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Durand v. Goguen

United States District Court, D. Massachusetts

November 12, 2019

ERIC J. DURAND, Petitioner,
v.
COLLETTE GOGUEN, Respondent.

         ORDER AND MEMORANDUM ON PETITIONER'S REQUEST TO STAY THE HABEAS CORPUS PROCEEDINGS PENDING APPEAL OR IN THE ALTERNATIVE PETITIONER WILL VOLUNTARILY DISMISS CLAIMS FIVE THROUGH TWELVE IN PETITIONER'S HABEAS CORPUS PETITION AND MOTION TO AMEND THE COURT'S MEMORANDUM OF DECISION OF 6/28/2019 DENYING PETITIONER'S STAY TO CERTIFY THE DECISION FOR INTERLOCUTORY REVIEW PURSUANT TO 28 U.S.C. § 1292(B) AND GRANT PETITIONER'S REQUEST TO STAY PENDING APPEAL (DOCKET NOS. 16 & 28)

          TIMOTHY S. HILLMAN DISTRICT JUDGE.

         On September 21, 2018, Eric J. Durand (“Petitioner”) moved to stay his Petition for a Writ of Habeas Corpus while he pursued grounds five through twelve in state court. (Docket Nos. 1 & 2). The Court denied the motion on June 28, 2019, finding that Petitioner had not shown good cause to justify a stay under Rhines v. Weber, 544 U.S. 269 (2005) (the “June Order”). (Docket No. 14 at 7-8). But recognizing that some courts have reached an opposite conclusion under similar circumstances, the Court issued a certificate of appealability as to whether representation by the same attorney at the trial and appellate level creates good cause for the failure to exhaust an ineffective assistance of counsel claim. (Docket No. 14 at 9-10). Petitioner now moves for the Court to certify the June Order for interlocutory appeal and to stay his petition pending resolution of any appeal. (Docket Nos. 16 & 28).

         Under § 1292(b), a district court may certify an order for interlocutory appeal if the court is “of the opinion that such order involves a controlling question of law as to which there is substantial ground for difference of opinion and that an immediate appeal from the order may materially advance the ultimate termination of the litigation.” Interlocutory appeals should be issued “sparingly and only in exceptional circumstances.” Toxics Action Ctr., Inc. v. Casella Waste Sys., Inc., 365 F.Supp.3d 212, 214 (D. Mass. 2019) (quoting McGillicuddy v. Clements, 746 F.2d 76, 77 (1st Cir. 1984)). The Court determines that this case does not present any “exceptional circumstances” warranting the issuance of an interlocutory appeal. (Docket No. 28).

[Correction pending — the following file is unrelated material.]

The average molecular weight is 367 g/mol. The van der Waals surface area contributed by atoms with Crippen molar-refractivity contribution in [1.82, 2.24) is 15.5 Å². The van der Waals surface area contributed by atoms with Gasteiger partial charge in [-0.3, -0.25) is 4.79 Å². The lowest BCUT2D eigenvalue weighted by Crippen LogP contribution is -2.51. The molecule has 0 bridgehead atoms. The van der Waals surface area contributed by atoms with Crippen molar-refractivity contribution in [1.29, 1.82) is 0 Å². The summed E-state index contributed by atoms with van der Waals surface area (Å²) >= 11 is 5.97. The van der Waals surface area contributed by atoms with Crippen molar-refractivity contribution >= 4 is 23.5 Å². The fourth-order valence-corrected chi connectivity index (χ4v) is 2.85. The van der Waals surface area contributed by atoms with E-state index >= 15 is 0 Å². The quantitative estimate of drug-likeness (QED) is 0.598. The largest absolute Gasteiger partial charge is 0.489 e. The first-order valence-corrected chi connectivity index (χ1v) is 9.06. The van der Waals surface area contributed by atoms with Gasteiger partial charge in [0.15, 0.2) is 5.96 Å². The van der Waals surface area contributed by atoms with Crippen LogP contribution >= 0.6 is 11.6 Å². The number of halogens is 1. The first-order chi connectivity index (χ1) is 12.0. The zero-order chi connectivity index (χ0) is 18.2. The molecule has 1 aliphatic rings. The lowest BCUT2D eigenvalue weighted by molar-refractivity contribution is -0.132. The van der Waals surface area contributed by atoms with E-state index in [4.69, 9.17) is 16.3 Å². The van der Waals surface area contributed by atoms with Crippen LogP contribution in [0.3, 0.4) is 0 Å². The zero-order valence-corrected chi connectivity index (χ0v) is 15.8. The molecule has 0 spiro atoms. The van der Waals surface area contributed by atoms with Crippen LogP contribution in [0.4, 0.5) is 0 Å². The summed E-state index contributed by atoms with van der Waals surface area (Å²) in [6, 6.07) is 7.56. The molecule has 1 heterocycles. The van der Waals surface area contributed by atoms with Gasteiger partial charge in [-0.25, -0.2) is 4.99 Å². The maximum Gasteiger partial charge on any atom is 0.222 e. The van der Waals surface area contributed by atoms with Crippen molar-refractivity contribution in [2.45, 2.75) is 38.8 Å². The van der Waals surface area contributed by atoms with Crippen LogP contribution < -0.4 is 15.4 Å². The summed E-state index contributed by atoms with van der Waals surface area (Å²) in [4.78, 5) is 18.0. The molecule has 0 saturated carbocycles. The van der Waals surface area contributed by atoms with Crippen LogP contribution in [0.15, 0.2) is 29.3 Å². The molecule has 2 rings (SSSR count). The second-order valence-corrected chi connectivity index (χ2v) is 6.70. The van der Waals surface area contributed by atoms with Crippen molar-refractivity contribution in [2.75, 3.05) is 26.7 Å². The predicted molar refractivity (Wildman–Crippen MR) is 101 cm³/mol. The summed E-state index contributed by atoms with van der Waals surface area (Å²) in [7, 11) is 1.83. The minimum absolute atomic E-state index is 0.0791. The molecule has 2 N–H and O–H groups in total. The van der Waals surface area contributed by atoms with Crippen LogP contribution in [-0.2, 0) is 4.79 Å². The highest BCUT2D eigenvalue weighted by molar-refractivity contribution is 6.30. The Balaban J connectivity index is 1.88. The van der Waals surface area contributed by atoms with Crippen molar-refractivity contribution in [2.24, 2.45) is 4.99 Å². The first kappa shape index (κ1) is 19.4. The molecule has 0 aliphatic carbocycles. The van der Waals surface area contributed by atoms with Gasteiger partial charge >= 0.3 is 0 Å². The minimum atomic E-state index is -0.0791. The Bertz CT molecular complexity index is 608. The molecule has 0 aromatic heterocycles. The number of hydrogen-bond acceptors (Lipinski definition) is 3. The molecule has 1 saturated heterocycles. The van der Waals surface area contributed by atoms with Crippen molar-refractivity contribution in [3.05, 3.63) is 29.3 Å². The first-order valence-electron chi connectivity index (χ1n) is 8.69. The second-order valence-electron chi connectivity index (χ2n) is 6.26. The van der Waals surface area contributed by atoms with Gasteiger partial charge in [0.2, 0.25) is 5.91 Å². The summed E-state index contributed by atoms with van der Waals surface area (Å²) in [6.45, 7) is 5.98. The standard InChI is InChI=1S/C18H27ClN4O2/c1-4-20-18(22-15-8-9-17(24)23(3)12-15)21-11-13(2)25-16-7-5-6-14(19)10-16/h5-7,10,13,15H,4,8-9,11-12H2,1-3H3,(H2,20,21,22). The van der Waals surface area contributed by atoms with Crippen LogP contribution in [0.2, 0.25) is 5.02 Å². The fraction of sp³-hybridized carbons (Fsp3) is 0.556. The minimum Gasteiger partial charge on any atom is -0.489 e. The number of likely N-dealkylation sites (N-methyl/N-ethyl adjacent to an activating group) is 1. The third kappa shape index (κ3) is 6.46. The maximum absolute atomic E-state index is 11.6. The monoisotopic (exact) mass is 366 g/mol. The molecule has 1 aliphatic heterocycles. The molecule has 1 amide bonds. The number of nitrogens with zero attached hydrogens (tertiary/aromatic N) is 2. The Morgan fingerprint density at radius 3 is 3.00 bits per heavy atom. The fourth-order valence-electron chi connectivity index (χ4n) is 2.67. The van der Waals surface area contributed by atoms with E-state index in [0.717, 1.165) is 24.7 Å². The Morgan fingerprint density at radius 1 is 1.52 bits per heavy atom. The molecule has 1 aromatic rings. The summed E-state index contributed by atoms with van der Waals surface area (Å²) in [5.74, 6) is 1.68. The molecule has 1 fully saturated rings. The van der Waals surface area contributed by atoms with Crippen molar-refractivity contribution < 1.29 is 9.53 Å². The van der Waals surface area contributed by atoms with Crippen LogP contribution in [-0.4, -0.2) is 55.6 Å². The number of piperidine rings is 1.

First, the Court's decision does not rest on a controlling question of law. “A controlling question of law usually involves a question of the meaning of a statutory or constitutional provision, regulation, or common law doctrine rather than an application of law to the facts.” Johansen v. Liberty Mut. Grp., Inc., No. 1:15-CV-12920-ADB, 2017 WL 937712, at *1 (D. Mass. Mar. 9, 2017) (internal quotation marks omitted). Here, whether Petitioner has shown good cause involves the application of law to the facts of his case. It has no bearing on the legal standard which the Court will ultimately apply the merits of his claims.

         Second, the contention that an interlocutory appeal would materially advance the termination of this litigation is mere conjecture. See In re Zofran (Ondansetron) Prod. Liab. Litig., 235 F.Supp.3d 317, 320 (D. Mass. 2017) (declining to certify an interlocutory appeal where defendant's contention that the appeal would materially advance the termination of the litigation was conjecture). Petitioner claims that allowing him to pursue an interlocutory appeal will save time. (Docket No. 28 at 7). But it will only save time if the Court denies his four remaining claims and the appellate court reverses the finding of no good cause, neither of which is certain at this juncture. And in any event, the First Circuit has held that “the fact that appreciable trial time may be saved is not determinative.” Caraballo-Seda v. Municipality Of Hormigueros, 395 F.3d 7, 9 (1st Cir. 2005) (internal quotations omitted).

         Because Petitioner has failed to establish two of the three requirements for certifying an interlocutory appeal, the Court denies his motion. (Docket No. 28). And because the Court declines to find that an interlocutory appeal without certification constitutes good cause under Rhines, [1] the Court also denies his request to stay his petition pending resolution of the appeal. (Docket No. 16). However, the Court grants Petitioner's motion to dismiss grounds five through twelve from his petition. (Docket No. 16). The June Order instructed Petitioner “to advise this court whether he intends to proceed based on his exhausted claims.” (Docket No. 14). Because he timely informed the Court that he intends to proceed based on his exhausted claims, Petitioner may proceed with grounds one through four.

         Conclusion

         For the reasons stated above, the Court denies Petitioner's Motion to Amend the Court's June 28, 2019, Decision (Docket No. 28); and grants in part and denies in part Petitioner's Request to Stay the Habeas Corpus Proceedings Pending Appeal or in the Alternative Petitioner Will Voluntarily Dismiss Claims Five Through Twelve in Petitioner's Habeas Corpus Petition (Docket No. 16). Claims five through twelve of the petition are dismissed.

         SO ORDERED

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Notes:

[1] Petitioner admits that, absent certification from this Court, “it is debatable whether the Court of Appeals has jurisdiction to hear petitioner's ...


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